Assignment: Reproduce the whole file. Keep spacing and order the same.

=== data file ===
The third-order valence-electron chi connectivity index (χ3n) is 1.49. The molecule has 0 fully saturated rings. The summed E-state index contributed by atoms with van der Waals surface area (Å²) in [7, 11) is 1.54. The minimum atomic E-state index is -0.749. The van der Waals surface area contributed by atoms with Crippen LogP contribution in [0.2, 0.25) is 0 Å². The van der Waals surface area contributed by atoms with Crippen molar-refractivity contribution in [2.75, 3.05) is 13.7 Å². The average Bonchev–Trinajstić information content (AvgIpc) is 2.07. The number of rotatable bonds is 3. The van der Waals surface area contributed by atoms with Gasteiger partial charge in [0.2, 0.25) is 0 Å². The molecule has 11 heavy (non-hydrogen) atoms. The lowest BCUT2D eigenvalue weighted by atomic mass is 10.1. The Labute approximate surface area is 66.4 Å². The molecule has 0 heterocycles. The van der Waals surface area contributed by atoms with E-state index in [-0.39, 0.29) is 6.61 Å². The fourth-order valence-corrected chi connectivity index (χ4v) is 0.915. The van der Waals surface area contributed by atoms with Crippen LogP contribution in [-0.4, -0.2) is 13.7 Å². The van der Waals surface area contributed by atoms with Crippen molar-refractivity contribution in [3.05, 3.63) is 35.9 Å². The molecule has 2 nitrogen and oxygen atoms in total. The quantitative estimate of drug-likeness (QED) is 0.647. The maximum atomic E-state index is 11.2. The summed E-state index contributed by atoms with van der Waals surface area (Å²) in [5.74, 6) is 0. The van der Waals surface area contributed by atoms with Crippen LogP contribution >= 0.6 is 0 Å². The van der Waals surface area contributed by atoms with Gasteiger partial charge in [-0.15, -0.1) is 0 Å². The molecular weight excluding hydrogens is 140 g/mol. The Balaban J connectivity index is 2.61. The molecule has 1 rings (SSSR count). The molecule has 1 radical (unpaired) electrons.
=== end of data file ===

The third-order valence-electron chi connectivity index (χ3n) is 1.49. The molecule has 0 fully saturated rings. The summed E-state index contributed by atoms with van der Waals surface area (Å²) in [7, 11) is 1.54. The minimum atomic E-state index is -0.749. The van der Waals surface area contributed by atoms with Crippen LogP contribution in [0.2, 0.25) is 0 Å². The van der Waals surface area contributed by atoms with Crippen molar-refractivity contribution in [2.75, 3.05) is 13.7 Å². The average Bonchev–Trinajstić information content (AvgIpc) is 2.07. The number of rotatable bonds is 3. The van der Waals surface area contributed by atoms with Gasteiger partial charge in [0.2, 0.25) is 0 Å². The molecule has 11 heavy (non-hydrogen) atoms. The lowest BCUT2D eigenvalue weighted by atomic mass is 10.1. The Labute approximate surface area is 66.4 Å². The molecule has 0 heterocycles. The van der Waals surface area contributed by atoms with E-state index in [-0.39, 0.29) is 6.61 Å². The fourth-order valence-corrected chi connectivity index (χ4v) is 0.915. The van der Waals surface area contributed by atoms with Crippen LogP contribution in [-0.4, -0.2) is 13.7 Å². The van der Waals surface area contributed by atoms with Crippen molar-refractivity contribution in [3.05, 3.63) is 35.9 Å². The molecule has 2 nitrogen and oxygen atoms in total. The quantitative estimate of drug-likeness (QED) is 0.647. The maximum atomic E-state index is 11.2. The summed E-state index contributed by atoms with van der Waals surface area (Å²) in [5.74, 6) is 0. The van der Waals surface area contributed by atoms with Crippen LogP contribution >= 0.6 is 0 Å². The van der Waals surface area contributed by atoms with Gasteiger partial charge in [-0.15, -0.1) is 0 Å². The molecular weight excluding hydrogens is 140 g/mol. The Balaban J connectivity index is 2.61. The molecule has 1 rings (SSSR count). The molecule has 1 radical (unpaired) electrons.